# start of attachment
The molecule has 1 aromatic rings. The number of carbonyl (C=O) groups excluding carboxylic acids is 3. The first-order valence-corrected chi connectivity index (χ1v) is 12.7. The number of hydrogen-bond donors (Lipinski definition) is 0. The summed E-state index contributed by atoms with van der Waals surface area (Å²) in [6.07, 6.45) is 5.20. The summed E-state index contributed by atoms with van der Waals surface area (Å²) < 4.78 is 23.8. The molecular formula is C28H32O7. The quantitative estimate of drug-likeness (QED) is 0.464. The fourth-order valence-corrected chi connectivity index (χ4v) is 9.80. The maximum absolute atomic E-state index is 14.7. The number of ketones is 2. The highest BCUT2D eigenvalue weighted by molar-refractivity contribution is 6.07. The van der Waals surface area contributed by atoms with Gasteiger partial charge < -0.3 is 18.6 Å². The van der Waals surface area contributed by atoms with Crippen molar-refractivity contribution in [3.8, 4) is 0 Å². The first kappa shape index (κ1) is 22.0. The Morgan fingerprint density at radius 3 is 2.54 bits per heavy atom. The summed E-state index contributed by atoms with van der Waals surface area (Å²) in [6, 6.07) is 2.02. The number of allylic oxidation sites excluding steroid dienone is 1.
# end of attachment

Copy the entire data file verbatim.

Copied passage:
The molecule has 1 aromatic rings. The number of carbonyl (C=O) groups excluding carboxylic acids is 3. The first-order valence-corrected chi connectivity index (χ1v) is 12.7. The number of hydrogen-bond donors (Lipinski definition) is 0. The summed E-state index contributed by atoms with van der Waals surface area (Å²) in [6.07, 6.45) is 5.20. The summed E-state index contributed by atoms with van der Waals surface area (Å²) < 4.78 is 23.8. The molecular formula is C28H32O7. The quantitative estimate of drug-likeness (QED) is 0.464. The fourth-order valence-corrected chi connectivity index (χ4v) is 9.80. The maximum absolute atomic E-state index is 14.7. The number of ketones is 2. The highest BCUT2D eigenvalue weighted by molar-refractivity contribution is 6.07. The van der Waals surface area contributed by atoms with Gasteiger partial charge < -0.3 is 18.6 Å². The van der Waals surface area contributed by atoms with Crippen molar-refractivity contribution in [3.8, 4) is 0 Å². The first kappa shape index (κ1) is 22.0. The Morgan fingerprint density at radius 3 is 2.54 bits per heavy atom. The summed E-state index contributed by atoms with van der Waals surface area (Å²) in [6, 6.07) is 2.02. The number of allylic oxidation sites excluding steroid dienone is 1.